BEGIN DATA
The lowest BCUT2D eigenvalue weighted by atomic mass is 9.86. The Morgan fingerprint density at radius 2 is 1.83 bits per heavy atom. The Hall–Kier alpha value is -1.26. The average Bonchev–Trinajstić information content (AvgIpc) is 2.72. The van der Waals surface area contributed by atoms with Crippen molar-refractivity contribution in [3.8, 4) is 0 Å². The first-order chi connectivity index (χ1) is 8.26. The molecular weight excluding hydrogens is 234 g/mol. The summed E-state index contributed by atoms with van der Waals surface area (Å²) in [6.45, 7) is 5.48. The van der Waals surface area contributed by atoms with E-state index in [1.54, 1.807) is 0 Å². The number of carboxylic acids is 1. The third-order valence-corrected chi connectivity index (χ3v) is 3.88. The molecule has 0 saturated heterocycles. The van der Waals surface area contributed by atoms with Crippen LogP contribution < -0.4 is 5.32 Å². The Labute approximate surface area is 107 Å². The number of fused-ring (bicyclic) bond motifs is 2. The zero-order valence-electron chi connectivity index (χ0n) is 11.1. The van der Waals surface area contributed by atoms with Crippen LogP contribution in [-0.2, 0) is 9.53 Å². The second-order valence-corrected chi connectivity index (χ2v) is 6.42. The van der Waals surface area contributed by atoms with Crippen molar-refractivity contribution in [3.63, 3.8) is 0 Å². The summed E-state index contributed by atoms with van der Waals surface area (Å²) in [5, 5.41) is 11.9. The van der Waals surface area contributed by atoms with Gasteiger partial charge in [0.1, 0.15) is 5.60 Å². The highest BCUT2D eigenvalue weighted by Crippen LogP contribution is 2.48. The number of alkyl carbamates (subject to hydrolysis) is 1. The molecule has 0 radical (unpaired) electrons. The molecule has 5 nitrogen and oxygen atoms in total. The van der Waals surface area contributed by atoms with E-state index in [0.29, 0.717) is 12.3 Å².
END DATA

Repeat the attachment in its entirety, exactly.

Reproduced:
The lowest BCUT2D eigenvalue weighted by atomic mass is 9.86. The Morgan fingerprint density at radius 2 is 1.83 bits per heavy atom. The Hall–Kier alpha value is -1.26. The average Bonchev–Trinajstić information content (AvgIpc) is 2.72. The van der Waals surface area contributed by atoms with Crippen molar-refractivity contribution in [3.8, 4) is 0 Å². The first-order chi connectivity index (χ1) is 8.26. The molecular weight excluding hydrogens is 234 g/mol. The summed E-state index contributed by atoms with van der Waals surface area (Å²) in [6.45, 7) is 5.48. The van der Waals surface area contributed by atoms with E-state index in [1.54, 1.807) is 0 Å². The number of carboxylic acids is 1. The third-order valence-corrected chi connectivity index (χ3v) is 3.88. The molecule has 0 saturated heterocycles. The van der Waals surface area contributed by atoms with Crippen LogP contribution < -0.4 is 5.32 Å². The Labute approximate surface area is 107 Å². The number of fused-ring (bicyclic) bond motifs is 2. The zero-order valence-electron chi connectivity index (χ0n) is 11.1. The van der Waals surface area contributed by atoms with Crippen LogP contribution in [-0.2, 0) is 9.53 Å². The second-order valence-corrected chi connectivity index (χ2v) is 6.42. The van der Waals surface area contributed by atoms with Crippen molar-refractivity contribution in [3.63, 3.8) is 0 Å². The summed E-state index contributed by atoms with van der Waals surface area (Å²) in [5, 5.41) is 11.9. The van der Waals surface area contributed by atoms with Gasteiger partial charge in [0.1, 0.15) is 5.60 Å². The highest BCUT2D eigenvalue weighted by Crippen LogP contribution is 2.48. The number of alkyl carbamates (subject to hydrolysis) is 1. The molecule has 0 radical (unpaired) electrons. The molecule has 5 nitrogen and oxygen atoms in total. The van der Waals surface area contributed by atoms with E-state index in [0.29, 0.717) is 12.3 Å².